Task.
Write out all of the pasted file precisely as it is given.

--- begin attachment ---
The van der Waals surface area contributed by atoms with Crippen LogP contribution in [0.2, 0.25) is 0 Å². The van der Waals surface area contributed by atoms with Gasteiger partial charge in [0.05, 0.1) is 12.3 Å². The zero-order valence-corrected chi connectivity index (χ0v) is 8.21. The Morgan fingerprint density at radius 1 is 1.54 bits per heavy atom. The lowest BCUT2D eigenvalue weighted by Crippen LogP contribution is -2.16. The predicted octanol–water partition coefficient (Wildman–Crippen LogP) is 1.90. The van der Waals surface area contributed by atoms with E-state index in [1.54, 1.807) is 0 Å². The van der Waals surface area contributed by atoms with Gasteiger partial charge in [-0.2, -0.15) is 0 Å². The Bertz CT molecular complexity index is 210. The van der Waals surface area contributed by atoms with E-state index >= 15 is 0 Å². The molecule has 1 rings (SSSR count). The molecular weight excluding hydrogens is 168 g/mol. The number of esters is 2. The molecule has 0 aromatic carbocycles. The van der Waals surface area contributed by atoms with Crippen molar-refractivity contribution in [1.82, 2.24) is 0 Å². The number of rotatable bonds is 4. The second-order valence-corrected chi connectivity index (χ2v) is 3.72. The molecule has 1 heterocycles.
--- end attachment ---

The van der Waals surface area contributed by atoms with Crippen LogP contribution in [0.2, 0.25) is 0 Å². The van der Waals surface area contributed by atoms with Gasteiger partial charge in [0.05, 0.1) is 12.3 Å². The zero-order valence-corrected chi connectivity index (χ0v) is 8.21. The Morgan fingerprint density at radius 1 is 1.54 bits per heavy atom. The lowest BCUT2D eigenvalue weighted by Crippen LogP contribution is -2.16. The predicted octanol–water partition coefficient (Wildman–Crippen LogP) is 1.90. The van der Waals surface area contributed by atoms with E-state index in [1.54, 1.807) is 0 Å². The van der Waals surface area contributed by atoms with Gasteiger partial charge in [-0.2, -0.15) is 0 Å². The Bertz CT molecular complexity index is 210. The van der Waals surface area contributed by atoms with E-state index >= 15 is 0 Å². The molecule has 1 rings (SSSR count). The molecular weight excluding hydrogens is 168 g/mol. The number of esters is 2. The molecule has 0 aromatic carbocycles. The van der Waals surface area contributed by atoms with Crippen molar-refractivity contribution in [1.82, 2.24) is 0 Å². The number of rotatable bonds is 4. The second-order valence-corrected chi connectivity index (χ2v) is 3.72. The molecule has 1 heterocycles.